Unilever CMO Keith Weed cracks down on influencer marketing

By Luke Anisimoff | 19 June 2018
Keith Weed

With both the scale and scope of influencer marketing growing constantly, the CMO of Unilever, Keith Weed, chose the Cannes Lions Festival to announce the company's commitment to fight fraud in the digital ecosystem.

This move is set to create a better experience for consumers, while pushing for more transparency in the influencer marketing space.

With influencer marketing holding ever greater importance for brands in engaging with consumers, Unilever recognises it is time for the industry to avoid bad practices such as fake followers, bots, fraud or dishonest business models, as these can erode truth in the whole ecosystem.

With marketers having, at the moment, limited scope to precisely measure how far an influencer can actually engage with an audience, Unilever is looking to work alongside social platforms for increased visibility and transparency.
As such, Weed announced that their three commitments are:

  • Transparency from Influencers: We will not work with influencers who buy followers.
  • Transparency from Brands: Our brands will never buy followers.
  • Transparency from Platforms: We will prioritise partners who increase transparency and help eradicate bad practices throughout the whole ecosystem.

Speaking for one of the world’s largest advertisers – with an annual brand and marketing investment of more than € 7 billion (almost AUD$11 billion) – Weed stated that, as of February, Unilever would avoid any platform that incites hate, spreads division or fails to protect children.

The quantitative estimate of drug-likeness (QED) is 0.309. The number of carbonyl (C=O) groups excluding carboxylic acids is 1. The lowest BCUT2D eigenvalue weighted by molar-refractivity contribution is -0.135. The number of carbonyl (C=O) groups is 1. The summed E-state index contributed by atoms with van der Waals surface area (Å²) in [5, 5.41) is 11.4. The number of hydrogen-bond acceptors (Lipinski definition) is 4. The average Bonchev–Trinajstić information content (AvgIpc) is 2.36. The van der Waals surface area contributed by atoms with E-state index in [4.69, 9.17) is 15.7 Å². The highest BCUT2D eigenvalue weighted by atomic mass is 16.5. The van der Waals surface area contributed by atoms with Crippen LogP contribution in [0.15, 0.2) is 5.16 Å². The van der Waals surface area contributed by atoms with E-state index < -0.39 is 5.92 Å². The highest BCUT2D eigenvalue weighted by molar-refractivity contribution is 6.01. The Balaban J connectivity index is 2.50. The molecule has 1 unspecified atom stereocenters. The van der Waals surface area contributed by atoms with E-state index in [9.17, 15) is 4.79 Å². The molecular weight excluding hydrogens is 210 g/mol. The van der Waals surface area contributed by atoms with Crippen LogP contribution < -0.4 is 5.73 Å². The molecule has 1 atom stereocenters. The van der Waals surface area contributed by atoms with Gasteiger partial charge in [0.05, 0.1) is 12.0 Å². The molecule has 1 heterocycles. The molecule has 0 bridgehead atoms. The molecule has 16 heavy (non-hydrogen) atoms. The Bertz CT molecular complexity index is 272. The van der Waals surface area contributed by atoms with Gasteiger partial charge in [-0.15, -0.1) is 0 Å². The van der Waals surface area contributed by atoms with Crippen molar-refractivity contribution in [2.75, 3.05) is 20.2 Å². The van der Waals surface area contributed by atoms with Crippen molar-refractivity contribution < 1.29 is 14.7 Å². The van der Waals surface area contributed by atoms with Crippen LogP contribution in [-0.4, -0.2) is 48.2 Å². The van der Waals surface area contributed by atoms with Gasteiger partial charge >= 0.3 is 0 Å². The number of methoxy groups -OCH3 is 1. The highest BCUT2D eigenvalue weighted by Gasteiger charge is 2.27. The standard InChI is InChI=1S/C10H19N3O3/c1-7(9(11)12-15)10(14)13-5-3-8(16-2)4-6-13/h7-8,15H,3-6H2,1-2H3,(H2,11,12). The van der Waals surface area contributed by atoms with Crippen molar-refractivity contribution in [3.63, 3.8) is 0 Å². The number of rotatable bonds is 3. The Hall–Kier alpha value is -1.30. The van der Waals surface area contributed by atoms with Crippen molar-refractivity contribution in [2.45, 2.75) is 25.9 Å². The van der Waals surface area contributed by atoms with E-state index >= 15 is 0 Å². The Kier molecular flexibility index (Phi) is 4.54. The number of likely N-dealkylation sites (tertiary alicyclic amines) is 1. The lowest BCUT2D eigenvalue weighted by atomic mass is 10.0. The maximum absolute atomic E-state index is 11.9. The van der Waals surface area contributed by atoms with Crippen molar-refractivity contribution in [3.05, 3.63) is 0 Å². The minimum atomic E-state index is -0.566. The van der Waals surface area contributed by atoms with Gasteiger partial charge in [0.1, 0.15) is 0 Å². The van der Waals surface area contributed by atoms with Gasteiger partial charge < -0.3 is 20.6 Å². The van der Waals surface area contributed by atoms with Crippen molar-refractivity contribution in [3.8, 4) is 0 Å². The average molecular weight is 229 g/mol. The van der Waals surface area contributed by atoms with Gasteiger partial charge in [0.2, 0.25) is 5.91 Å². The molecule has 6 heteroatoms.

Unilever will also only partner with responsible platforms so as to create a positive impact on society.

“In February, I said we needed to rebuild trust back into our digital ecosystems and wider society,” Weed said.

“One of the ways we can do that is to increase integrity and transparency in the influencer space. We need to address this through responsible content, responsible platforms and responsible infrastructure.

“At Unilever, we believe influencers are an important way to reach consumers and grow our brands. Their power comes from a deep, authentic and direct connection with people, but certain practices like buying followers can easily undermine these relationships.”

He went on to state: “We need to take urgent action now to rebuild trust before it’s gone forever.” 

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